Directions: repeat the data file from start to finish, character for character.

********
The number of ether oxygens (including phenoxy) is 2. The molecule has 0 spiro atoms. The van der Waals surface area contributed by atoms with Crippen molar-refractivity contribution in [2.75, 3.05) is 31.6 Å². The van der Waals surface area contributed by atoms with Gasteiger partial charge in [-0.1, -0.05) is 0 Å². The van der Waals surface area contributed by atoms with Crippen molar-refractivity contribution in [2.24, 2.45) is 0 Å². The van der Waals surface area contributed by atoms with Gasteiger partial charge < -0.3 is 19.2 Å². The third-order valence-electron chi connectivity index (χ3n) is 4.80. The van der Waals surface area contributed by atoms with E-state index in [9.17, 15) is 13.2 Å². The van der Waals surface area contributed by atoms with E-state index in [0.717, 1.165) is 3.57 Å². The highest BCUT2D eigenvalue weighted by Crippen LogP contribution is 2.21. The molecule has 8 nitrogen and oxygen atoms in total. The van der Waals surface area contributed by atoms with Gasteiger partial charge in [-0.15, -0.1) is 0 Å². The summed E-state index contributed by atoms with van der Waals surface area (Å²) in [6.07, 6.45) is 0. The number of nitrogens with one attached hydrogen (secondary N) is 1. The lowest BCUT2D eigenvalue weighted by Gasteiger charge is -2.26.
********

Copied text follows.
The number of ether oxygens (including phenoxy) is 2. The molecule has 0 spiro atoms. The van der Waals surface area contributed by atoms with Crippen molar-refractivity contribution in [2.75, 3.05) is 31.6 Å². The van der Waals surface area contributed by atoms with Gasteiger partial charge in [-0.1, -0.05) is 0 Å². The van der Waals surface area contributed by atoms with Crippen molar-refractivity contribution in [2.24, 2.45) is 0 Å². The van der Waals surface area contributed by atoms with Gasteiger partial charge < -0.3 is 19.2 Å². The third-order valence-electron chi connectivity index (χ3n) is 4.80. The van der Waals surface area contributed by atoms with E-state index in [9.17, 15) is 13.2 Å². The van der Waals surface area contributed by atoms with E-state index in [0.717, 1.165) is 3.57 Å². The highest BCUT2D eigenvalue weighted by Crippen LogP contribution is 2.21. The molecule has 8 nitrogen and oxygen atoms in total. The van der Waals surface area contributed by atoms with Gasteiger partial charge in [-0.15, -0.1) is 0 Å². The summed E-state index contributed by atoms with van der Waals surface area (Å²) in [6.07, 6.45) is 0. The number of nitrogens with one attached hydrogen (secondary N) is 1. The lowest BCUT2D eigenvalue weighted by Gasteiger charge is -2.26.